Science: Deep-Dive

Introduction to a Deeper Dive on Science: “The Impact of Lighting on Human Circadian Rhythms" – A White Paper

The light that we are exposed to can have significant impacts on our circadian rhythms; these impacts can, in turn, significantly affect our health. Generally, these correlations are true for humans, but can be even more acute in older adults with dementia, as these conditions themselves can be serious disruptors to their circadian cycles.

Over the past two decades, researchers have made significant advances in the understanding of our circadian systems, how these systems are impacted by the lighting conditions we are exposed to, and how we measure these conditions and control these impacts. Most importantly, Blue Iris Labs is focused on how lighting can be used to support our circadian systems and improve health outcomes for healthy populations, as well as those with specific cognitive diseases.

This White Paper, “The Impact of Lighting on Human Circadian Rhythms”, provides an overview of these issues with a special emphasis placed on the measurement and control of lighting to support the health and well-being of those with Alzheimer’s disease and related dementia (ADRD).

Older Adults and Alzheimer’s Disease

Older Americans (65+) numbered 44.7 million in 2013, representing 14.1% of the U.S. population,1 and by 2030 this older population is estimated to grow to about 72 million. Furthermore, this population is living longer; people reaching age 65 have an average life expectancy of an additional 19.3 years.1 Of the 65+ population, 3.4% lived in nursing homes in 2013. If current trends continue, by 2030 this number will rise to about 10%.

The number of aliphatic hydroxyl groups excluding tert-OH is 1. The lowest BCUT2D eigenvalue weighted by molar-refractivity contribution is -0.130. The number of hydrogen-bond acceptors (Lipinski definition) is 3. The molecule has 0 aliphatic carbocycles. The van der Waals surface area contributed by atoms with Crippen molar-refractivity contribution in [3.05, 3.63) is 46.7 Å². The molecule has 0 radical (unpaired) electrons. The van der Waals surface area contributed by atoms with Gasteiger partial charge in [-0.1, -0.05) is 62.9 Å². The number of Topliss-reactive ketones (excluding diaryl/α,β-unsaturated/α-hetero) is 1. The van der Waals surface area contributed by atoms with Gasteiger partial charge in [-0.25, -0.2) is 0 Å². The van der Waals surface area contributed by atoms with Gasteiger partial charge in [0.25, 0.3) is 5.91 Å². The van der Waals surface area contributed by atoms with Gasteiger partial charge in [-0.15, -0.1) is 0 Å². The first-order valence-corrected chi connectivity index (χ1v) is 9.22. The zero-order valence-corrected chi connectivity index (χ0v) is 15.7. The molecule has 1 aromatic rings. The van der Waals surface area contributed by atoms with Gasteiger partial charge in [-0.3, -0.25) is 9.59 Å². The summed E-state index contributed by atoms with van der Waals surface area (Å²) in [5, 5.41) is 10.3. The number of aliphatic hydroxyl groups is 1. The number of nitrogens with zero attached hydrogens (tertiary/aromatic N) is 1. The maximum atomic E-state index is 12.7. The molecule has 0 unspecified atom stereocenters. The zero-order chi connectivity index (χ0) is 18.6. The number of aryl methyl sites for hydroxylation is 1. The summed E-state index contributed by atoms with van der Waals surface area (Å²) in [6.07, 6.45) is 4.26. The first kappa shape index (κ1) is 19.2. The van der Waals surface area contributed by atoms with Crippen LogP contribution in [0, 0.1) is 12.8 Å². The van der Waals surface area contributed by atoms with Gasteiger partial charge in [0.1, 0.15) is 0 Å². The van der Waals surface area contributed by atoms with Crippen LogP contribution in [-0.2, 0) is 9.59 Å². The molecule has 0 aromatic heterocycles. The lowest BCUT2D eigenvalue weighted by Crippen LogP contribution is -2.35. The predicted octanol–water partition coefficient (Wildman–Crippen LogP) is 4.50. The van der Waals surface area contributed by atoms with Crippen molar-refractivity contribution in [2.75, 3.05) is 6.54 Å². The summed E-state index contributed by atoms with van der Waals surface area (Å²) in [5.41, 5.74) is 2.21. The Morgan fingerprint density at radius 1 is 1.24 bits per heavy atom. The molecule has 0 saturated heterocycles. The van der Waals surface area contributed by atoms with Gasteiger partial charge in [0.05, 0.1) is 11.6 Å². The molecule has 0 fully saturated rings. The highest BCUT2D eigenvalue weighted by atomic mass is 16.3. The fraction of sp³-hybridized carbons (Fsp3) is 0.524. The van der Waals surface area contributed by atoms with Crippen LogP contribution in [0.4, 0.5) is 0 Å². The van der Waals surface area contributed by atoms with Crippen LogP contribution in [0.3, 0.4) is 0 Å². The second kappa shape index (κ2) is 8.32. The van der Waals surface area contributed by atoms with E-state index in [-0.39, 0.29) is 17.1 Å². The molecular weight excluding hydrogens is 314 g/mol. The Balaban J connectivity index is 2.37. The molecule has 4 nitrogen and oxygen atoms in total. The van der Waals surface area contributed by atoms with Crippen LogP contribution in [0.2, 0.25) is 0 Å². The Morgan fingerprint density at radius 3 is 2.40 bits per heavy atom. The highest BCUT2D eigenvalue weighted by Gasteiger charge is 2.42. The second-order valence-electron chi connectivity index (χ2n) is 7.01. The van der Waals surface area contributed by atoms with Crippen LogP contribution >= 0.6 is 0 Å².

Dementia is a progressive, degenerative disease of the brain. There is no known cure, and there are very few effective treatments. Alzheimer’s disease (AD), the most common form of dementia, is the sixth-leading cause of death in the U.S. and the fifth-leading cause of death for those over the age of 65.2 It is projected that 13.8 million Americans will have AD or a related dementia disorder (ADRD) by 2050.2 More than 70% of people with this disease live at home, and family members and friends provide almost 75% percent of the required care.2 As the disease progresses, families are often forced to move loved ones from home to assisted living facilities. Often, the precipitating factor is disturbed sleep-wake (circadian) cycles, where the person with AD/ADRD is awake at night, causing stress and fatigue to caregivers.3

Light therapy has shown great promise as a nonpharmacological treatment in helping to regulate sleep and in improving cognition in older adults with AD/ADRD. Studies have demonstrated that daytime light exposure can consolidate and increase nighttime sleep efficiency, while increasing daytime wakefulness and reducing evening agitation.4, 5

Download a Presentation on “Lighting Intervention for Alzheimer’s Patients”

(Click here) if you want to download Mariana G. Figueiro’s PhD presentation to the AAIC on
“Lighting Intervention for Alzheimer’s Patients”.

Sleep, Circadian Rhythms and Light